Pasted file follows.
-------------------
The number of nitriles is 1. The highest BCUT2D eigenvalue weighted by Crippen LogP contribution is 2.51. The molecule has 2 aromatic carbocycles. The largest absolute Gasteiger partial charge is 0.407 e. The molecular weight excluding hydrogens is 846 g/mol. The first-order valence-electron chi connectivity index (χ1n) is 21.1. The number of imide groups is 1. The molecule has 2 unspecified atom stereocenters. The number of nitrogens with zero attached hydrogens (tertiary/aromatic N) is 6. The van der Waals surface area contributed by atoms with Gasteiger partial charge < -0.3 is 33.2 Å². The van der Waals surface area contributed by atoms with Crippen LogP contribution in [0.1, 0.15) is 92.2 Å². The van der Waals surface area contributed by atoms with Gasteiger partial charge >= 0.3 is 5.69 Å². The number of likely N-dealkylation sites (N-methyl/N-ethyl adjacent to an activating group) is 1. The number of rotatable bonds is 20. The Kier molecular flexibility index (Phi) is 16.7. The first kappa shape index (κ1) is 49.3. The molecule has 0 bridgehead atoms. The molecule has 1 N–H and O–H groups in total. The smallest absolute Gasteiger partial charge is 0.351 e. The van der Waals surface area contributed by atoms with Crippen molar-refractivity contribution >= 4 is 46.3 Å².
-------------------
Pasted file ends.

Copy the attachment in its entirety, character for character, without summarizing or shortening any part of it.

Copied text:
The number of nitriles is 1. The highest BCUT2D eigenvalue weighted by Crippen LogP contribution is 2.51. The molecule has 2 aromatic carbocycles. The largest absolute Gasteiger partial charge is 0.407 e. The molecular weight excluding hydrogens is 846 g/mol. The first-order valence-electron chi connectivity index (χ1n) is 21.1. The number of imide groups is 1. The molecule has 2 unspecified atom stereocenters. The number of nitrogens with zero attached hydrogens (tertiary/aromatic N) is 6. The van der Waals surface area contributed by atoms with Gasteiger partial charge < -0.3 is 33.2 Å². The van der Waals surface area contributed by atoms with Crippen LogP contribution in [0.1, 0.15) is 92.2 Å². The van der Waals surface area contributed by atoms with Gasteiger partial charge >= 0.3 is 5.69 Å². The number of likely N-dealkylation sites (N-methyl/N-ethyl adjacent to an activating group) is 1. The number of rotatable bonds is 20. The Kier molecular flexibility index (Phi) is 16.7. The first kappa shape index (κ1) is 49.3. The molecule has 0 bridgehead atoms. The molecule has 1 N–H and O–H groups in total. The smallest absolute Gasteiger partial charge is 0.351 e. The van der Waals surface area contributed by atoms with Crippen molar-refractivity contribution >= 4 is 46.3 Å².